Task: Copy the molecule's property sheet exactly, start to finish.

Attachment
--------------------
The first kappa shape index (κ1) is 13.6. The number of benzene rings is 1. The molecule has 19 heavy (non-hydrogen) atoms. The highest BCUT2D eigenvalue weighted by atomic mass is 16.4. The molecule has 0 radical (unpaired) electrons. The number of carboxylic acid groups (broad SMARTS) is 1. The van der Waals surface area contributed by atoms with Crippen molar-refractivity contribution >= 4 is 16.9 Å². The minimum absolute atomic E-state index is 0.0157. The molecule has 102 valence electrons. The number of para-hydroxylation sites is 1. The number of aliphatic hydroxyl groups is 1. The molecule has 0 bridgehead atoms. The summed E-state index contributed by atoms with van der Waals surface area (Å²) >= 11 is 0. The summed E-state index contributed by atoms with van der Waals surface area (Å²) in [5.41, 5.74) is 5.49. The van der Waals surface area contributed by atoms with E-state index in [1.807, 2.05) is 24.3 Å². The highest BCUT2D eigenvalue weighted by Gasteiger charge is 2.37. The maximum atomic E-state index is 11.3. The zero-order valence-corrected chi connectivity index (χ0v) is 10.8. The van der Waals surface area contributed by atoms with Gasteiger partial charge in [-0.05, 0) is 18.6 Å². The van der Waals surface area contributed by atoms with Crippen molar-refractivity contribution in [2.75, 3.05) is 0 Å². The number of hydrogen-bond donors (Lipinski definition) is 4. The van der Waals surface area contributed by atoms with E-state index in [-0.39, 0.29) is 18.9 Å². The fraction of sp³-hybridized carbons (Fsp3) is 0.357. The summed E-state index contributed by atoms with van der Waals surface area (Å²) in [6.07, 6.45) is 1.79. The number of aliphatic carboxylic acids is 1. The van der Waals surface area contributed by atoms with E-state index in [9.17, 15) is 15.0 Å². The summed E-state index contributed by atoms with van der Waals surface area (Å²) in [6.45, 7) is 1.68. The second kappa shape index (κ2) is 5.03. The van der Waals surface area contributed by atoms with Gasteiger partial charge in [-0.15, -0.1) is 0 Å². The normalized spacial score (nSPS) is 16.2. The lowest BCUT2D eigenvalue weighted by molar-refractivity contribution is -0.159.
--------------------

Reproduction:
The first kappa shape index (κ1) is 13.6. The number of benzene rings is 1. The molecule has 19 heavy (non-hydrogen) atoms. The highest BCUT2D eigenvalue weighted by atomic mass is 16.4. The molecule has 0 radical (unpaired) electrons. The number of carboxylic acid groups (broad SMARTS) is 1. The van der Waals surface area contributed by atoms with Crippen molar-refractivity contribution >= 4 is 16.9 Å². The minimum absolute atomic E-state index is 0.0157. The molecule has 102 valence electrons. The number of para-hydroxylation sites is 1. The number of aliphatic hydroxyl groups is 1. The molecule has 0 bridgehead atoms. The summed E-state index contributed by atoms with van der Waals surface area (Å²) >= 11 is 0. The summed E-state index contributed by atoms with van der Waals surface area (Å²) in [5.41, 5.74) is 5.49. The van der Waals surface area contributed by atoms with E-state index in [1.807, 2.05) is 24.3 Å². The highest BCUT2D eigenvalue weighted by Gasteiger charge is 2.37. The maximum atomic E-state index is 11.3. The zero-order valence-corrected chi connectivity index (χ0v) is 10.8. The van der Waals surface area contributed by atoms with Gasteiger partial charge in [-0.05, 0) is 18.6 Å². The van der Waals surface area contributed by atoms with Crippen molar-refractivity contribution in [2.75, 3.05) is 0 Å². The number of hydrogen-bond donors (Lipinski definition) is 4. The van der Waals surface area contributed by atoms with E-state index in [-0.39, 0.29) is 18.9 Å². The fraction of sp³-hybridized carbons (Fsp3) is 0.357. The summed E-state index contributed by atoms with van der Waals surface area (Å²) in [6.07, 6.45) is 1.79. The number of aliphatic carboxylic acids is 1. The van der Waals surface area contributed by atoms with E-state index in [9.17, 15) is 15.0 Å². The summed E-state index contributed by atoms with van der Waals surface area (Å²) in [6.45, 7) is 1.68. The second kappa shape index (κ2) is 5.03. The van der Waals surface area contributed by atoms with Gasteiger partial charge in [-0.15, -0.1) is 0 Å². The normalized spacial score (nSPS) is 16.2. The lowest BCUT2D eigenvalue weighted by molar-refractivity contribution is -0.159.